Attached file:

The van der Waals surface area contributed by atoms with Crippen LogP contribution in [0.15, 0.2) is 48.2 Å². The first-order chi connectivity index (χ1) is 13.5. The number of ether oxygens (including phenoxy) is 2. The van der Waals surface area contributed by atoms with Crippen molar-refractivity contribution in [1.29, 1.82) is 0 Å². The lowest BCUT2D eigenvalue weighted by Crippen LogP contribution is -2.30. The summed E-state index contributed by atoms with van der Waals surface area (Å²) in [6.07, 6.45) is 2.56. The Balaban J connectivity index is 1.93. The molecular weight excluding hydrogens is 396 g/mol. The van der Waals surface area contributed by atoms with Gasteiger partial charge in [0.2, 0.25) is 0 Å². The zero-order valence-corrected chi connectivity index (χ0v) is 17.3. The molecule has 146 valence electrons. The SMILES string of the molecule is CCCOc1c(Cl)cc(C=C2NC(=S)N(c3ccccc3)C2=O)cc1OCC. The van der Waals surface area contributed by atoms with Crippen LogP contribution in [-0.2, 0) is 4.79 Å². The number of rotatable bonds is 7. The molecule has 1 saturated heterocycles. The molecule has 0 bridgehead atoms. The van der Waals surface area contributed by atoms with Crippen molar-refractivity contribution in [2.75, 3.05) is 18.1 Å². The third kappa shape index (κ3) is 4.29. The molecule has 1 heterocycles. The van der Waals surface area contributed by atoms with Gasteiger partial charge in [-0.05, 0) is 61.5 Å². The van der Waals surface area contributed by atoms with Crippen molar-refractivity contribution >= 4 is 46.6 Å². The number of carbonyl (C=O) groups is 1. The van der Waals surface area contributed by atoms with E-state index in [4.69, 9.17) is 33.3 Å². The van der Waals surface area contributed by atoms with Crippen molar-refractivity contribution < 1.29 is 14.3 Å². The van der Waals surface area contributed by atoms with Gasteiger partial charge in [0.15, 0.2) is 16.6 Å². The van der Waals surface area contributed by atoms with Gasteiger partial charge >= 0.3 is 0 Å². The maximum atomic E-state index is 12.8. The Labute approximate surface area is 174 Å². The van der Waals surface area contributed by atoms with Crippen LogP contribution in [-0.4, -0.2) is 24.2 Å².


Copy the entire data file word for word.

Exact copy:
The van der Waals surface area contributed by atoms with Crippen LogP contribution in [0.15, 0.2) is 48.2 Å². The first-order chi connectivity index (χ1) is 13.5. The number of ether oxygens (including phenoxy) is 2. The van der Waals surface area contributed by atoms with Crippen molar-refractivity contribution in [1.29, 1.82) is 0 Å². The lowest BCUT2D eigenvalue weighted by Crippen LogP contribution is -2.30. The summed E-state index contributed by atoms with van der Waals surface area (Å²) in [6.07, 6.45) is 2.56. The Balaban J connectivity index is 1.93. The molecular weight excluding hydrogens is 396 g/mol. The van der Waals surface area contributed by atoms with Gasteiger partial charge in [0.2, 0.25) is 0 Å². The zero-order valence-corrected chi connectivity index (χ0v) is 17.3. The molecule has 146 valence electrons. The SMILES string of the molecule is CCCOc1c(Cl)cc(C=C2NC(=S)N(c3ccccc3)C2=O)cc1OCC. The van der Waals surface area contributed by atoms with Crippen LogP contribution in [-0.2, 0) is 4.79 Å². The number of rotatable bonds is 7. The molecule has 1 saturated heterocycles. The molecule has 0 bridgehead atoms. The van der Waals surface area contributed by atoms with Crippen molar-refractivity contribution in [2.75, 3.05) is 18.1 Å². The third kappa shape index (κ3) is 4.29. The molecule has 1 heterocycles. The van der Waals surface area contributed by atoms with Gasteiger partial charge in [-0.05, 0) is 61.5 Å². The van der Waals surface area contributed by atoms with Crippen molar-refractivity contribution >= 4 is 46.6 Å². The number of carbonyl (C=O) groups is 1. The van der Waals surface area contributed by atoms with E-state index in [4.69, 9.17) is 33.3 Å². The van der Waals surface area contributed by atoms with Crippen molar-refractivity contribution < 1.29 is 14.3 Å². The van der Waals surface area contributed by atoms with Gasteiger partial charge in [0.15, 0.2) is 16.6 Å². The van der Waals surface area contributed by atoms with Gasteiger partial charge >= 0.3 is 0 Å². The maximum atomic E-state index is 12.8. The Labute approximate surface area is 174 Å². The van der Waals surface area contributed by atoms with Crippen LogP contribution in [-0.4, -0.2) is 24.2 Å².